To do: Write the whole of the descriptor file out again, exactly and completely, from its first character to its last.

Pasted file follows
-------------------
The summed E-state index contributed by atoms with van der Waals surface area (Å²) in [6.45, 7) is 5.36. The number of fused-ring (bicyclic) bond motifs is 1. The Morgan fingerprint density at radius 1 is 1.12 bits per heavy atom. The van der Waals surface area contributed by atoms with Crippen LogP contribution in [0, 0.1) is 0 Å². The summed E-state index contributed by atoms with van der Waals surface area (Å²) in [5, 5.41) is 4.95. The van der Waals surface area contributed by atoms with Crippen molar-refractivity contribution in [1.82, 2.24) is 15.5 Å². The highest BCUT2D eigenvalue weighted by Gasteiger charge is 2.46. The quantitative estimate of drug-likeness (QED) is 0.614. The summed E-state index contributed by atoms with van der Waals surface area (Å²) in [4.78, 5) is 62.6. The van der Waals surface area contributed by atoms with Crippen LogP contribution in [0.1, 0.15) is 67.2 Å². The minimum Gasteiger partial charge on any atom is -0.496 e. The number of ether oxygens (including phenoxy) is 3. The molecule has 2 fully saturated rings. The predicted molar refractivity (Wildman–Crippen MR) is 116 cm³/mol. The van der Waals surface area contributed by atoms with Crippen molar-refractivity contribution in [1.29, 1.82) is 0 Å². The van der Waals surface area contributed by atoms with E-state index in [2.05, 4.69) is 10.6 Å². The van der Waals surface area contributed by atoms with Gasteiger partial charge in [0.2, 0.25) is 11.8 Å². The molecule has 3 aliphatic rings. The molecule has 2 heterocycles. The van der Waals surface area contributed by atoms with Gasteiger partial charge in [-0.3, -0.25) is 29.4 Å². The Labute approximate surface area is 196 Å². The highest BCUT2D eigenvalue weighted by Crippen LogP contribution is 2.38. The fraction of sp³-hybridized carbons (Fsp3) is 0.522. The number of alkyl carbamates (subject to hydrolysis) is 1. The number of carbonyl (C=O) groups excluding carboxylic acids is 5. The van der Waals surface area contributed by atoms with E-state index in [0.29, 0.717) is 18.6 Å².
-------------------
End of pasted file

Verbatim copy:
The summed E-state index contributed by atoms with van der Waals surface area (Å²) in [6.45, 7) is 5.36. The number of fused-ring (bicyclic) bond motifs is 1. The Morgan fingerprint density at radius 1 is 1.12 bits per heavy atom. The van der Waals surface area contributed by atoms with Crippen LogP contribution in [0, 0.1) is 0 Å². The summed E-state index contributed by atoms with van der Waals surface area (Å²) in [5, 5.41) is 4.95. The van der Waals surface area contributed by atoms with Crippen molar-refractivity contribution in [1.82, 2.24) is 15.5 Å². The highest BCUT2D eigenvalue weighted by Gasteiger charge is 2.46. The quantitative estimate of drug-likeness (QED) is 0.614. The summed E-state index contributed by atoms with van der Waals surface area (Å²) in [4.78, 5) is 62.6. The van der Waals surface area contributed by atoms with Crippen LogP contribution in [0.1, 0.15) is 67.2 Å². The minimum Gasteiger partial charge on any atom is -0.496 e. The number of ether oxygens (including phenoxy) is 3. The molecule has 2 fully saturated rings. The predicted molar refractivity (Wildman–Crippen MR) is 116 cm³/mol. The van der Waals surface area contributed by atoms with Crippen molar-refractivity contribution in [1.29, 1.82) is 0 Å². The van der Waals surface area contributed by atoms with E-state index in [2.05, 4.69) is 10.6 Å². The van der Waals surface area contributed by atoms with Gasteiger partial charge in [0.2, 0.25) is 11.8 Å². The molecule has 3 aliphatic rings. The molecule has 2 heterocycles. The van der Waals surface area contributed by atoms with Gasteiger partial charge in [-0.3, -0.25) is 29.4 Å². The Labute approximate surface area is 196 Å². The highest BCUT2D eigenvalue weighted by Crippen LogP contribution is 2.38. The fraction of sp³-hybridized carbons (Fsp3) is 0.522. The number of alkyl carbamates (subject to hydrolysis) is 1. The number of carbonyl (C=O) groups excluding carboxylic acids is 5. The van der Waals surface area contributed by atoms with E-state index in [0.29, 0.717) is 18.6 Å².